Pran Kishan Sikand 1920-2013
Pran Kishan Sikand was born on February 12, 1920, to a civil engineer in Delhi. He wanted to be a photographer but a chance meeting with writer Wali Mohammad Wali, who was writing Punjabi film ‘Yamala Jat’, brought him to the world of cinema. He played the hero in the film opposite Noorjehan. The film became a hit and the pair starred together in their first Hindi film ‘Khandaan’.
After Partition, he started trying his luck in Mumbai without much success. With the help of Saadat Hasan Manto and actor Shyam, Pran landed a role in Dev Anand-Kamini Kaushal starrer ‘Ziddi’. With the success of the film, Pran never looked back playing negative roles in ‘Madhumati’, ‘Ram Aur Shyam’, ‘Munimji’ and ‘Kashmir Ki Kali’.
Pran will be forever remembered for bringing villains on par with the heroes, ruling the industry from 1969 to 1982. He commanded equal money and respect for his negative characters in ‘Madhumati’, ‘Jis Desh Mein Ganga Behti Hai’, ‘Ram Aur Shyam’ and ‘Devdas’.
The actor’s baritone and good looks helped him bring charm to his villainy which was very unique to Pran. His chameleon-like ability helped Pran transform himself from one of the most hated onscreen villains to one of the most beloved character actors — be it the ‘Mangal chacha’ in ‘Upkar’, Sher Khan of opposite Amitabh Bachchan in ‘Zanjeer’ or the discipline-loving but soft-hearted grandfather in Gulzar’s ‘Parichay’.
NDTV adds a little snippet:
Pran was also credited with helping actor Amitabh Bachchan get his biggest break – Zanjeer, which marked the rise of the Angry Young Man and made Amitabh Bachchan famous. Pran played one of his best known roles – the Pathan Sher Khan – in Zanjeer. He and Amitabh Bachchan formed a long and successful screen partnership after Zanjeer and struck up a lifelong friendship. Pran made one of his last public appearances at Amitabh Bachchan’s 70th birthday party in October last year.
IBN-Live carries a major tribute:
Dadasaheb Phalke awardee and legendary actor Pran passed away in Mumbai on Friday evening. Pran, who was 93 years old, received the prestigious Dadasaheb Phalke Award for his contribution to cinema in May this year.
He was awarded the ‘Villain of the Millennium’ by Stardust in 2000 and was on the list of CNN’s Top 25 Asian actors of all time.
Born into a wealthy family in Delhi Feb 12, 1920, Pran lived and was educated in Lahore, Kapurthala, Meerut, Dehradun, Rampur, Unnao and finally Mumbai as his father, Lala Kewal Krishan Sikand, was a government contractor building bridges and roads, including the Kalsi Bridge near Dehradun.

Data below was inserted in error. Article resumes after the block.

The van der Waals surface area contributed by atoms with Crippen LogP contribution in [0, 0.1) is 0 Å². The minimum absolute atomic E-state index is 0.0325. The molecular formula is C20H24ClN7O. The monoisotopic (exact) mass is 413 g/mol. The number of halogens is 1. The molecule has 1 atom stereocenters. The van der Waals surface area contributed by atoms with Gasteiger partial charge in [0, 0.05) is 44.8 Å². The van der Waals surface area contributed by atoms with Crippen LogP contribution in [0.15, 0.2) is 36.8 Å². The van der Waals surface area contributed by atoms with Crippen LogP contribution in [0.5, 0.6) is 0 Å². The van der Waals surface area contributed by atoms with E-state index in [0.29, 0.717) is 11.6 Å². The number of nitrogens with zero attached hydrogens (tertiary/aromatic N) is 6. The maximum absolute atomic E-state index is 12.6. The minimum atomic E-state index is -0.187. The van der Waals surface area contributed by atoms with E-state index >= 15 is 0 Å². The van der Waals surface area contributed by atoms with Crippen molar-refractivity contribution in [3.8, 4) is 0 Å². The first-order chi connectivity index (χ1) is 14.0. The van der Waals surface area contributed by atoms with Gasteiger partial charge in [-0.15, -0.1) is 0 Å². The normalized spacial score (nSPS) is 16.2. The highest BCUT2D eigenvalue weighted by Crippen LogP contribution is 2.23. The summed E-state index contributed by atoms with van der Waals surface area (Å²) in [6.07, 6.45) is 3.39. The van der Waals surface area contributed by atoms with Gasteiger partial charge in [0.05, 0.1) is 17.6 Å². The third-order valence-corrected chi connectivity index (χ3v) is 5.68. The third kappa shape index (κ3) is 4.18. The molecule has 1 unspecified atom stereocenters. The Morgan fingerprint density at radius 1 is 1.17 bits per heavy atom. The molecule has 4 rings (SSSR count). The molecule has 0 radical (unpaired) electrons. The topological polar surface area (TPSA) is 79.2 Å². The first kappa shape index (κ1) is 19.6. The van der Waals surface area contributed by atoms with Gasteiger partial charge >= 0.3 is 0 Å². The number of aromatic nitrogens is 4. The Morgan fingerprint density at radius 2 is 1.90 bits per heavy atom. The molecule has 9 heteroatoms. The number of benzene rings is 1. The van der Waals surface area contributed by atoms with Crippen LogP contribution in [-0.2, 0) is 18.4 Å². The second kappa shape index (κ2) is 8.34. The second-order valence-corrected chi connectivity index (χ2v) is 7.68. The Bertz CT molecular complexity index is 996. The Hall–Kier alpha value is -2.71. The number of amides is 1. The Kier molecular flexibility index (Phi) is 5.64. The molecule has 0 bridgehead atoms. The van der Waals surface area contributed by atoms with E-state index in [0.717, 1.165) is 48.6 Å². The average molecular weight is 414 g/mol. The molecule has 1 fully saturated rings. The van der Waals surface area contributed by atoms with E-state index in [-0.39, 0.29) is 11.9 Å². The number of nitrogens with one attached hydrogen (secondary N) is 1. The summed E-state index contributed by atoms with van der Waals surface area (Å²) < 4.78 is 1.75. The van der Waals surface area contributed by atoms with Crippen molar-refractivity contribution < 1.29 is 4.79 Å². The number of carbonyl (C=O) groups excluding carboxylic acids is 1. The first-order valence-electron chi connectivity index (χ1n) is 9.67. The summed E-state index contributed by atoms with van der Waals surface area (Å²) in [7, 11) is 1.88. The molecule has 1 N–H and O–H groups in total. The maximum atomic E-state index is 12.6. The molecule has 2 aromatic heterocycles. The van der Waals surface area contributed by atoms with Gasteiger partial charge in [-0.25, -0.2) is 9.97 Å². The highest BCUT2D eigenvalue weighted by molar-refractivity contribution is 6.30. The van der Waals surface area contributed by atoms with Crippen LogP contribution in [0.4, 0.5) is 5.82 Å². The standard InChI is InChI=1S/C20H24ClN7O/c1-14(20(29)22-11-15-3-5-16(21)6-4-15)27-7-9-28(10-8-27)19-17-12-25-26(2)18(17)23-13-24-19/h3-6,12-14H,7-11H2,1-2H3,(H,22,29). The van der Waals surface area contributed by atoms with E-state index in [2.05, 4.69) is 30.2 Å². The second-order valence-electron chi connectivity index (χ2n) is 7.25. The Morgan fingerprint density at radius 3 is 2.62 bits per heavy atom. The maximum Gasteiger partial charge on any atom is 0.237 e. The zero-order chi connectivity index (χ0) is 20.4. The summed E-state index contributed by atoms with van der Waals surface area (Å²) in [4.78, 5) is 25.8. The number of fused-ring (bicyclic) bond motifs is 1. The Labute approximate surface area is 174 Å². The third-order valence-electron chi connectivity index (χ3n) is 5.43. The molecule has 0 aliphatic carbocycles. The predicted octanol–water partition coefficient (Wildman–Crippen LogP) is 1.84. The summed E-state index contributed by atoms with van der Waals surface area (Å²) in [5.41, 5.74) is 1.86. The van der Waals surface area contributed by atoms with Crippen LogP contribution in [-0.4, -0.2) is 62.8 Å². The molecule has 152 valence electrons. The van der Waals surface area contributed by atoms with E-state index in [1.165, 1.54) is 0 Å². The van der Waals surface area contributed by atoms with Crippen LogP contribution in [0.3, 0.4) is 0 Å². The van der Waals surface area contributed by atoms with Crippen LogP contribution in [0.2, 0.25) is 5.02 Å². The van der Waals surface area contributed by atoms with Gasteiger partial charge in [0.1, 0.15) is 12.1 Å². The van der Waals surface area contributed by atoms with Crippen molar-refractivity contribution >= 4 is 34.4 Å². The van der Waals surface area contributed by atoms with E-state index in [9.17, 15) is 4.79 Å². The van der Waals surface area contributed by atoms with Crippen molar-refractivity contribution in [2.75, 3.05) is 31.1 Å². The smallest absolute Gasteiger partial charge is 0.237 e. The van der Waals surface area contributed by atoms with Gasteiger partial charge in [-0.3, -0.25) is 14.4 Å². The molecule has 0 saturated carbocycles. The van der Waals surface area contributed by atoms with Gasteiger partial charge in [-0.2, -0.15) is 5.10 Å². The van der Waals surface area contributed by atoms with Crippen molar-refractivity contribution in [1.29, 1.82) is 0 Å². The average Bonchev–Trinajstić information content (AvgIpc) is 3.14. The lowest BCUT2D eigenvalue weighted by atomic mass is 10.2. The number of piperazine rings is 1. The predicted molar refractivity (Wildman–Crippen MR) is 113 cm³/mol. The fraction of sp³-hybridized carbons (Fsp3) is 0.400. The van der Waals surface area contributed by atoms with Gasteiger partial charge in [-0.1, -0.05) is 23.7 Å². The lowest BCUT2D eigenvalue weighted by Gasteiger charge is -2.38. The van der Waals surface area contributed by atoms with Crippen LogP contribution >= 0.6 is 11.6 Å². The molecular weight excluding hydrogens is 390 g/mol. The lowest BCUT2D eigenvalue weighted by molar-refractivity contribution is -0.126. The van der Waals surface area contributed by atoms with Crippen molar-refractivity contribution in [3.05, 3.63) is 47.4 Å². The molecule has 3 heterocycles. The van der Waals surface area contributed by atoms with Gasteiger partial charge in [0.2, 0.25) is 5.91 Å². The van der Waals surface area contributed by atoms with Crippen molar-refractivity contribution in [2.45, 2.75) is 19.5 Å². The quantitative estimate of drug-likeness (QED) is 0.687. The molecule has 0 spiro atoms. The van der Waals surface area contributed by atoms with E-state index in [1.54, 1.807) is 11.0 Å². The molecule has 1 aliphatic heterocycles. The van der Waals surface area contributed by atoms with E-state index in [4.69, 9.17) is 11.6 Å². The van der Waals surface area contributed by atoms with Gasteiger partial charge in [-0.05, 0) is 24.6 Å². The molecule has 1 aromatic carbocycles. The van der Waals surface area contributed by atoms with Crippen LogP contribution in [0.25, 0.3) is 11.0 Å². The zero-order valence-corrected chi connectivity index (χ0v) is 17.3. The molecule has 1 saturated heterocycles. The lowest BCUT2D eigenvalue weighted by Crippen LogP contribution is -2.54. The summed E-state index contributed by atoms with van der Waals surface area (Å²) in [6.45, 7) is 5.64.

Though he seemed interested in and pursued a course in photography in Lahore, a chance meeting with a movie producer got Pran a role in ‘Yamla Jat’ in 1940 when he was 20.
Despite the non-salvageable, utterly negative and chronic bad onscreen image, the real life Pran was absolutely different, a lover of Urdu poetry, folktales, humour, and one who always went out of his way to help people in need.
“He was delightful company who loved to smoke and enjoyed his evening Scotch, after the shootings,” as Amitabh once recalled.
Close associate and veteran film producer, A. Krishnamurthi of Tina Film International, Mumbai said: “He was softspoken, uninterfering, highly cultured, a lover of sports and games, associated with many social and sports organizations, loved to take part in charitable activities for the poor in the film industry and queued up to help people around the country in times of disasters.”
For several years, Pran owned and sponsored the Dynamos Football Club team and was a member of the Punjab Association, the Press Club of India, Chelmsford Club (all in New Delhi), Otters Club, CCI Club, Bombay Provincial Hockey Association, dedicated to sports or charitable activities through the Maharashtra Chief Minister’s Relief Fund, Maratha Shikshan Sanstha and Film Industry Welfare Trust.
Under the patronage of then Maharashtra Governor Nawab Ali Yavar Jung, Pran conducted several charity shows for Bangladesh refugees in the aftermath of the 1971 war, and for underprivileged or disabled or blind children.
One of the few in the film industry who would always answer his phone calls (if he was around), Pran had been ailing with old-age related diseases for the past few years, but several top industry personalities came eagerly to greet him on his 90th birthday.
At 90, answering a question, he said: “If I am born again, I would like to Pran…”